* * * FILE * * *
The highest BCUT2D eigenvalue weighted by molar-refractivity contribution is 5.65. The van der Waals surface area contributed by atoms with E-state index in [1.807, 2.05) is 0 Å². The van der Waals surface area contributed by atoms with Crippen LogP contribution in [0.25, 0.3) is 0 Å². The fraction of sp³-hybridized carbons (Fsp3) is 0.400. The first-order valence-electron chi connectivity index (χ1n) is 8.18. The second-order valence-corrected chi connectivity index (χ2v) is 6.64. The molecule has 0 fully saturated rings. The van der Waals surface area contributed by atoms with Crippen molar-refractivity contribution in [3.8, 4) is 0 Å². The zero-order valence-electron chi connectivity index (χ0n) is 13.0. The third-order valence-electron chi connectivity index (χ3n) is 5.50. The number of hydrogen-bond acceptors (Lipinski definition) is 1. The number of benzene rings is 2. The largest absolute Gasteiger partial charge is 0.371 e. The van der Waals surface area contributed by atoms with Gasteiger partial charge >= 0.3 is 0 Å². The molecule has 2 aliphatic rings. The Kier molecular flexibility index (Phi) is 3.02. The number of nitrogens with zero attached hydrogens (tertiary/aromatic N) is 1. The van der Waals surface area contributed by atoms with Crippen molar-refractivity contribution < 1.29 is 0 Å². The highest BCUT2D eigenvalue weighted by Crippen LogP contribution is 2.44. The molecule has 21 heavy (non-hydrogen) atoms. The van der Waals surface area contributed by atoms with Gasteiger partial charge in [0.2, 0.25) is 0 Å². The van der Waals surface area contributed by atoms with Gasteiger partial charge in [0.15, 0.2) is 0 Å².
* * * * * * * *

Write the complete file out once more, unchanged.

The highest BCUT2D eigenvalue weighted by molar-refractivity contribution is 5.65. The van der Waals surface area contributed by atoms with E-state index in [1.807, 2.05) is 0 Å². The van der Waals surface area contributed by atoms with Crippen LogP contribution in [0.25, 0.3) is 0 Å². The fraction of sp³-hybridized carbons (Fsp3) is 0.400. The first-order valence-electron chi connectivity index (χ1n) is 8.18. The second-order valence-corrected chi connectivity index (χ2v) is 6.64. The molecule has 0 fully saturated rings. The van der Waals surface area contributed by atoms with Crippen molar-refractivity contribution in [3.8, 4) is 0 Å². The zero-order valence-electron chi connectivity index (χ0n) is 13.0. The third-order valence-electron chi connectivity index (χ3n) is 5.50. The number of hydrogen-bond acceptors (Lipinski definition) is 1. The number of benzene rings is 2. The largest absolute Gasteiger partial charge is 0.371 e. The van der Waals surface area contributed by atoms with Gasteiger partial charge >= 0.3 is 0 Å². The molecule has 2 aliphatic rings. The Kier molecular flexibility index (Phi) is 3.02. The number of nitrogens with zero attached hydrogens (tertiary/aromatic N) is 1. The van der Waals surface area contributed by atoms with Crippen molar-refractivity contribution < 1.29 is 0 Å². The highest BCUT2D eigenvalue weighted by Crippen LogP contribution is 2.44. The molecule has 21 heavy (non-hydrogen) atoms. The van der Waals surface area contributed by atoms with Gasteiger partial charge in [0.2, 0.25) is 0 Å². The van der Waals surface area contributed by atoms with Gasteiger partial charge in [0.15, 0.2) is 0 Å².